Budapest Sun
Deep river blues

Duncan Welch

Jul. 20, 2000


Esmeralda, the Australian company alleged to be responsible for the cyanide spill that devastated the river Tisza, has called Hungary's compensation claim of $108 million "excessive".

Esmeralda Chairman Brett Montgomery, speaking immediately after the accident in February said, "These claims cause me considerable skepticism", and "indications to date support our belief that the accident did not cause a major environmental disaster".

Hungary didn't agree and last week launched compensation claims against Esmeralda, with Yugoslavia adding their two cents worth by joining the fray and filing for $2 million.

Esmeralda is clearly not happy with such high demands and said it opposed the notion of responsibility for the damage. Executives of the company said that legal responsibilities and finances need to be thoroughly examined.

According to Kim Strickland, Esmeralda's bankruptcy receiver, the company does not have the financial means to meet the compensation claims and there is not enough details over how the given sum had been reached.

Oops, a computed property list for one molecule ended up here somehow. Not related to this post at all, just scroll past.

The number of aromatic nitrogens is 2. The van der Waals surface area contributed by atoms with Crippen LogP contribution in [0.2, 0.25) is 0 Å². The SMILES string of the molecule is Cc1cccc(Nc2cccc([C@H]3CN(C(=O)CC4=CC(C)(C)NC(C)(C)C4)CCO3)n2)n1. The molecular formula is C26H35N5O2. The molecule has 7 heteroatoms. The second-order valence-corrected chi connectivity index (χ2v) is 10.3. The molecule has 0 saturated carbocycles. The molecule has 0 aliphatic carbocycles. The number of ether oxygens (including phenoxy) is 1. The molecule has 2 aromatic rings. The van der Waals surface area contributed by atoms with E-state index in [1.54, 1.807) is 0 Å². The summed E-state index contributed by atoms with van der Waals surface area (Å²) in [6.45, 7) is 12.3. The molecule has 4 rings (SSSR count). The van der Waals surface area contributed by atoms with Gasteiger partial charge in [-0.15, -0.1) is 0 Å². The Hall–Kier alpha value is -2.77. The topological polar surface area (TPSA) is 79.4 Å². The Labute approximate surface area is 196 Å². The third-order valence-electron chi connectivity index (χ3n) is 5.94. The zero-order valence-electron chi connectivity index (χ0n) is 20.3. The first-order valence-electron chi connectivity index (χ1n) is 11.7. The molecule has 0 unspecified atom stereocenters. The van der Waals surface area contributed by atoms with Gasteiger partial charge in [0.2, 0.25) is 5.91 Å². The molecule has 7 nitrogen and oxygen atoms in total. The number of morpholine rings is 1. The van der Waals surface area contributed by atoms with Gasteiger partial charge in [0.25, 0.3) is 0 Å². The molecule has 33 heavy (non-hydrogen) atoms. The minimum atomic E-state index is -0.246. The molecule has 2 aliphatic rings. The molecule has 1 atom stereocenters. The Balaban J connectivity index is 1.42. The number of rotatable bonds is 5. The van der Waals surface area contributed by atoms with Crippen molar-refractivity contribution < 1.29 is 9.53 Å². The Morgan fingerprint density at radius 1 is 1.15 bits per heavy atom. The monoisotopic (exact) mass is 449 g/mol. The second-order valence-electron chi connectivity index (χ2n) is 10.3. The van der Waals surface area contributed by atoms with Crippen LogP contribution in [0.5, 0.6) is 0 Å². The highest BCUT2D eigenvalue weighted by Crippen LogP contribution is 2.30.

Lawyer Hayden Stephens, who is representing Hungary in Australia, said, "There is enormous resentment in Europe over this spill. The documentation we've found, and Esmeralda's own documentation, shows that they (the Australian company) were the project managers, and we say the cyanide spill was caused by their conduct."

Stephens said there were no plans to seek compensation from the Romanian government at present, although Romania holds a 50% share in the smelting operation.

The Tisza-Cyanide scandal has been a confused affair from day one, with conflicting reports about what happened, who was to blame and the level of damage.

Damage that, according to a recent BBC report is still being felt. In July's BBC health program Health Matters: The Ecology of an Illness, George Monbiot, an environmental journalist, examined the damaged Tisza and local Romanian area of Baia-Mare.

According to Monbiot, nearly all the children in the area had "lead levels in their blood above the World Health Organization limits, in some cases 10 or 20 times those limits", leading to liver and kidney problems coupled with many infant mortalities.

He added that children "play on toxic waste tips as if it was a giant sand pit", and women pick flowers from the waste to make herb tea.



Original article